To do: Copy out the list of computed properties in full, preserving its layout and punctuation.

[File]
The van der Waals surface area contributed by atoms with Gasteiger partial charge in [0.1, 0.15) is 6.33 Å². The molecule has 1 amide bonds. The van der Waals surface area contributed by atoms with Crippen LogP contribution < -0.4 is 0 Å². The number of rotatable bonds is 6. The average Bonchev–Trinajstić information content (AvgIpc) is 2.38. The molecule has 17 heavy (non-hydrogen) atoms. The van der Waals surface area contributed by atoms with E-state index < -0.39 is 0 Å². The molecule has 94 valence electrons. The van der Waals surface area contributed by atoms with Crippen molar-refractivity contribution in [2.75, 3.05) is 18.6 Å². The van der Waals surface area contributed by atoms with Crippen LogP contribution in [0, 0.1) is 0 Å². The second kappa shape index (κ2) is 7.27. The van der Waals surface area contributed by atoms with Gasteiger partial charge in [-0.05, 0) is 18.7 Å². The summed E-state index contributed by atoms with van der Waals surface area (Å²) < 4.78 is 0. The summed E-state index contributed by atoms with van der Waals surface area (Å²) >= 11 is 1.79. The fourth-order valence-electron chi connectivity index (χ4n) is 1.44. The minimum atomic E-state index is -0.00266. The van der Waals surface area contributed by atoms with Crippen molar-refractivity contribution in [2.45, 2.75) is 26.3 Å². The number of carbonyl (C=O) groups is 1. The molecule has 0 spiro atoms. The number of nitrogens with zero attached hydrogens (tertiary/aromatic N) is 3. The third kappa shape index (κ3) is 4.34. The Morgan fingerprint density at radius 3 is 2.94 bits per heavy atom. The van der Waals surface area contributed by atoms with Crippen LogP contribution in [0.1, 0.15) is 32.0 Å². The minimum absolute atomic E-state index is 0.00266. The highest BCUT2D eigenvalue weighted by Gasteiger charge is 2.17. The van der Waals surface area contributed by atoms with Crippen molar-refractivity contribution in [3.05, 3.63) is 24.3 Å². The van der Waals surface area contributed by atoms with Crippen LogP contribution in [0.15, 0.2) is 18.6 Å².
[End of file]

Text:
The van der Waals surface area contributed by atoms with Gasteiger partial charge in [0.1, 0.15) is 6.33 Å². The molecule has 1 amide bonds. The van der Waals surface area contributed by atoms with Crippen LogP contribution < -0.4 is 0 Å². The number of rotatable bonds is 6. The average Bonchev–Trinajstić information content (AvgIpc) is 2.38. The molecule has 17 heavy (non-hydrogen) atoms. The van der Waals surface area contributed by atoms with E-state index < -0.39 is 0 Å². The molecule has 94 valence electrons. The van der Waals surface area contributed by atoms with Crippen molar-refractivity contribution in [2.75, 3.05) is 18.6 Å². The van der Waals surface area contributed by atoms with Crippen LogP contribution in [0, 0.1) is 0 Å². The second kappa shape index (κ2) is 7.27. The van der Waals surface area contributed by atoms with Gasteiger partial charge in [-0.05, 0) is 18.7 Å². The summed E-state index contributed by atoms with van der Waals surface area (Å²) < 4.78 is 0. The summed E-state index contributed by atoms with van der Waals surface area (Å²) >= 11 is 1.79. The fourth-order valence-electron chi connectivity index (χ4n) is 1.44. The minimum atomic E-state index is -0.00266. The van der Waals surface area contributed by atoms with Crippen molar-refractivity contribution in [2.45, 2.75) is 26.3 Å². The number of carbonyl (C=O) groups is 1. The molecule has 0 spiro atoms. The number of nitrogens with zero attached hydrogens (tertiary/aromatic N) is 3. The third kappa shape index (κ3) is 4.34. The Morgan fingerprint density at radius 3 is 2.94 bits per heavy atom. The van der Waals surface area contributed by atoms with Crippen LogP contribution in [0.1, 0.15) is 32.0 Å². The minimum absolute atomic E-state index is 0.00266. The highest BCUT2D eigenvalue weighted by Gasteiger charge is 2.17. The van der Waals surface area contributed by atoms with Crippen molar-refractivity contribution in [3.05, 3.63) is 24.3 Å². The van der Waals surface area contributed by atoms with Crippen LogP contribution in [0.15, 0.2) is 18.6 Å².